It was a Shabbat for Congregation Kneseth Israel (the White Shul) to express gratitude to God, commemorating the first anniversary of Hurricane Sandy by thanking the individuals and organizations which helped the synagogue and the community in the days, weeks, and months after the storm.
Led by Rabbi Eytan Feiner, the Orthodox Union member synagogue also invited OU Executive Vice President, Emeritus Rabbi Dr. Tzvi Hersh Weinreb to serve as Scholar-in-Residence for the momentous Shabbat.
“We are extremely grateful for the tremendous financial assistance, genuine care and concern, and constant emotional support provided to us and the community by the OU in the aftermath of Hurricane Sandy,” stated Rabbi Feiner. “Our gratitude continued to grow, as just this past Shabbat, we were privileged to benefit from the enlightening and enjoyable lectures by Rabbi Dr. Weinreb. The Scholar-In-Residence Shabbat proved to be a most meaningful and memorable one, and indeed, we owe a huge thank you to this truly special organization.”
As both a distinguished clinical psychologist and eminent rabbi, Rabbi Dr. Weinreb reflected his double training to offer unique and important practical insights, amazing and overwhelming those in his audiences. “I definitely spoke more from the perspective as a rabbi, but touched on psychological processes in all of my talks using rabbinic sources and rabbinic language,” Rabbi Weinreb shared. “The psychological process included trauma, gratitude, faith and hope, and what makes a good marriage.”
Shabbat morning, Rabbi Weinreb addressed the concept of gratitude. “Having gratitude means that you couldn’t do it by yourself; you have to admit that you were vulnerable,” Rabbi Weinreb taught. “The concept of the American dream, that if you want it, it’s yours, simply isn’t true. There is a need for the other, and the ability to be able to say ‘I can’t do it myself, but I need someone else’ represents gratitude. That’s why we are Jews—Yehuda—from the root hodaah, to give thanks.”
“Rabbi Weinreb discussed the importance of the need and ability to say thank you, and people were moved,” noted Chaim Leibtag, president of the White Shul. “He really emphasized that we have to take to heart the lesson that we shouldn’t live together only during crisis, but all the time, and the message came across very strong. It’s a message that I think is often missed and its resonance was palpable.”
Communal organizations acknowledged this Shabbat for responding to specific needs in the Five Towns of Long Island area included: the Orthodox Union; Achiezer Community Resource Center; Metropolitan Coordinating Council on Jewish Poverty; Hatzalah of the Rockaways and Nassau County; Sh’or Yoshuv Institute; Rockaway Citizens Safety Patrol; Young Israel of Wavecrest and Bayswater; Jewish Community Council of the Rockaway Peninsula; Chabad of the Five Towns; Ohel Children’s Home and Family Services; Council of Jewish Organizations of Flatbush (COJO); Project NIVNEH; the American Red Cross; and UJA-Federation of New York.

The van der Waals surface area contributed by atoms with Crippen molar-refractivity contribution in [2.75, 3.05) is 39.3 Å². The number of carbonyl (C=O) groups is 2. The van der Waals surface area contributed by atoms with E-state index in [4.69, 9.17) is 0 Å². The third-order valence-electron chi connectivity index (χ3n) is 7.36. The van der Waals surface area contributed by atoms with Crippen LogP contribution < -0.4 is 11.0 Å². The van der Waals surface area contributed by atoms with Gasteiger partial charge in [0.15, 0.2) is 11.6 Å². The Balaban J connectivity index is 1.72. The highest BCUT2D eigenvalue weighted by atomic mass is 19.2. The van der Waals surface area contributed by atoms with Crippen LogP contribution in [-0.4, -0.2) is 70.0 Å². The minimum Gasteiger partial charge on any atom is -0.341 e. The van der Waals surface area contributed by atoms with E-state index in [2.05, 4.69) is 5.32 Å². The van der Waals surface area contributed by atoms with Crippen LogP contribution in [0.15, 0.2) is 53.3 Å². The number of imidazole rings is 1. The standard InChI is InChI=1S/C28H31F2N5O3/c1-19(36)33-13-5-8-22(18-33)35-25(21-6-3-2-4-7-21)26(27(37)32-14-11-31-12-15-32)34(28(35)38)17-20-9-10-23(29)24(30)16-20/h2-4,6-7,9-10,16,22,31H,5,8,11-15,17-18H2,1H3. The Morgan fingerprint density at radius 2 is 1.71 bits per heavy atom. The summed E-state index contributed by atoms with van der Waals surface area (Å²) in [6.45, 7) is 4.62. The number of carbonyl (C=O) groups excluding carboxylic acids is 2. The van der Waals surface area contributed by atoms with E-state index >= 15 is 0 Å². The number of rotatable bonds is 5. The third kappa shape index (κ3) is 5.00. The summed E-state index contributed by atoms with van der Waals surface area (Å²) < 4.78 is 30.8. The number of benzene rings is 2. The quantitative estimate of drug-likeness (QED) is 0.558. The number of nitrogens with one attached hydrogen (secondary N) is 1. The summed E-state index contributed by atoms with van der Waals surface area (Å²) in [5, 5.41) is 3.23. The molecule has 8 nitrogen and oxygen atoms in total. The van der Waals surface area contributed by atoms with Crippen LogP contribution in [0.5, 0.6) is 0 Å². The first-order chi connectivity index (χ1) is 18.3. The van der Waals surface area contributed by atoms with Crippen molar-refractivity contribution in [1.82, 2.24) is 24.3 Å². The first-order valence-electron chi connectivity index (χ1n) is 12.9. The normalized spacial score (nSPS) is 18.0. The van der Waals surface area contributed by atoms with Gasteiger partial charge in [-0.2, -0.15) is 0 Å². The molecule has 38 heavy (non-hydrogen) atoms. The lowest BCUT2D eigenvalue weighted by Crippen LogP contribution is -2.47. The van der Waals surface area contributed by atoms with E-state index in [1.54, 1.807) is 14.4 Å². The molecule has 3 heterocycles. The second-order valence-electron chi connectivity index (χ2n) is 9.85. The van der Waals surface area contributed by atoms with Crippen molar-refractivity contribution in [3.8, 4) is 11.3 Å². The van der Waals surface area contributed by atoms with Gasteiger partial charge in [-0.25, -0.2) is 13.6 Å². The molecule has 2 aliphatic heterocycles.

“Because our synagogue is stationed on higher ground, the water didn’t reach us the way it impacted other synagogues locally; yet our shul sees itself as a synagogue for the community,” Mr. Leibtag explained. “The rabbi who led us for so many years, Rabbi Raphael Pelcovitz, taught us the importance of community. And this is something Rabbi Feiner generates within the shul. It’s very hard to describe how much people did in the hours, days, weeks, months following Sandy. The reaching out and helping people was marvelous and permeated the whole experience. It was never a discussion of ‘what to do or not do,’ we would just do as much as we could because that’s simply how we see ourselves as a synagogue.”
For what was an entirely new OU approach to fundraising following Hurricane Sandy, contributions to the Orthodox Union’s Hurricane Relief Fund were channeled directly to the Rabbi’s Discretionary Fund in stricken areas that needed assistance. “The OU provided financial assistance to the Rabbi’s Discretionary Fund, at which the rav’s discretion was distributed to members of the congregation impacted by Sandy,” explained Yehuda Friedman, associate director of the OU Karasick Department of Synagogue Services who coordinated the commemorative Shabbat with the synagogue.
“This was a very important Shabbat for the shul to recognize how far they have come since the community was hit very hard by Hurricane Sandy,” Rabbi Weinreb reflected. “While some homes in the community are still left with damage, and some people still waiting to resettle in their homes, there was an overall relief that no one seriously hurt. That is something to be tremendously thankful for.”